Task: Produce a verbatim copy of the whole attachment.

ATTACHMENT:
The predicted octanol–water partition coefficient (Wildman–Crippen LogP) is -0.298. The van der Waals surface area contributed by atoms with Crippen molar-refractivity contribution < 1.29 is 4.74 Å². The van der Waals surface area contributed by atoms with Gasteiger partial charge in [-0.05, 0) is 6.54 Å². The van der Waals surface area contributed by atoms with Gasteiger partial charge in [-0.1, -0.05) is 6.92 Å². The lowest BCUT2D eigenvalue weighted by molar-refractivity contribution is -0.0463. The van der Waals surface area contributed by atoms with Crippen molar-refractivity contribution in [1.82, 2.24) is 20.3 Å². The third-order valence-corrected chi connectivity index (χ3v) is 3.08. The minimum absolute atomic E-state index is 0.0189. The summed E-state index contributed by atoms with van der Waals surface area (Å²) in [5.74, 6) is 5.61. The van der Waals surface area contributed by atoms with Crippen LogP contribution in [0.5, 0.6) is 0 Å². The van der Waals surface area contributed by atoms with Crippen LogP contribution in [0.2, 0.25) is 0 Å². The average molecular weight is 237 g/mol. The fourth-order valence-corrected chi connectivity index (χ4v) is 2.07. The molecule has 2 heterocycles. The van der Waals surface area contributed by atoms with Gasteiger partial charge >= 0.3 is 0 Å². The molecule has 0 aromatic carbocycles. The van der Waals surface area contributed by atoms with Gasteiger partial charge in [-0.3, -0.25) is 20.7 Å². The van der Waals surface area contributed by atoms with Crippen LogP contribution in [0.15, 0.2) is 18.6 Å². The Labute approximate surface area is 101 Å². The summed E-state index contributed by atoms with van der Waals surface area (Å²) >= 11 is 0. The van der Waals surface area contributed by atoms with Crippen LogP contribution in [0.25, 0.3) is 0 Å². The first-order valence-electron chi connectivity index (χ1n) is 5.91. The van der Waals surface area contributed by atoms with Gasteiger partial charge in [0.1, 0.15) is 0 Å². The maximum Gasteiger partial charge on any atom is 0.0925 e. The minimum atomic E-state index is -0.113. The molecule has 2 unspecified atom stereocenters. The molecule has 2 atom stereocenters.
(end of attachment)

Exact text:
The predicted octanol–water partition coefficient (Wildman–Crippen LogP) is -0.298. The van der Waals surface area contributed by atoms with Crippen molar-refractivity contribution < 1.29 is 4.74 Å². The van der Waals surface area contributed by atoms with Gasteiger partial charge in [-0.05, 0) is 6.54 Å². The van der Waals surface area contributed by atoms with Gasteiger partial charge in [-0.1, -0.05) is 6.92 Å². The lowest BCUT2D eigenvalue weighted by molar-refractivity contribution is -0.0463. The van der Waals surface area contributed by atoms with Crippen molar-refractivity contribution in [1.82, 2.24) is 20.3 Å². The third-order valence-corrected chi connectivity index (χ3v) is 3.08. The minimum absolute atomic E-state index is 0.0189. The summed E-state index contributed by atoms with van der Waals surface area (Å²) in [5.74, 6) is 5.61. The van der Waals surface area contributed by atoms with Crippen LogP contribution in [0.5, 0.6) is 0 Å². The van der Waals surface area contributed by atoms with Crippen LogP contribution in [0.2, 0.25) is 0 Å². The average molecular weight is 237 g/mol. The fourth-order valence-corrected chi connectivity index (χ4v) is 2.07. The molecule has 2 heterocycles. The van der Waals surface area contributed by atoms with Gasteiger partial charge >= 0.3 is 0 Å². The molecule has 0 aromatic carbocycles. The van der Waals surface area contributed by atoms with Gasteiger partial charge in [-0.3, -0.25) is 20.7 Å². The van der Waals surface area contributed by atoms with Crippen LogP contribution in [0.15, 0.2) is 18.6 Å². The Labute approximate surface area is 101 Å². The summed E-state index contributed by atoms with van der Waals surface area (Å²) >= 11 is 0. The van der Waals surface area contributed by atoms with Crippen LogP contribution in [0.25, 0.3) is 0 Å². The first-order valence-electron chi connectivity index (χ1n) is 5.91. The van der Waals surface area contributed by atoms with Gasteiger partial charge in [0.1, 0.15) is 0 Å². The maximum Gasteiger partial charge on any atom is 0.0925 e. The minimum atomic E-state index is -0.113. The molecule has 2 unspecified atom stereocenters. The molecule has 2 atom stereocenters.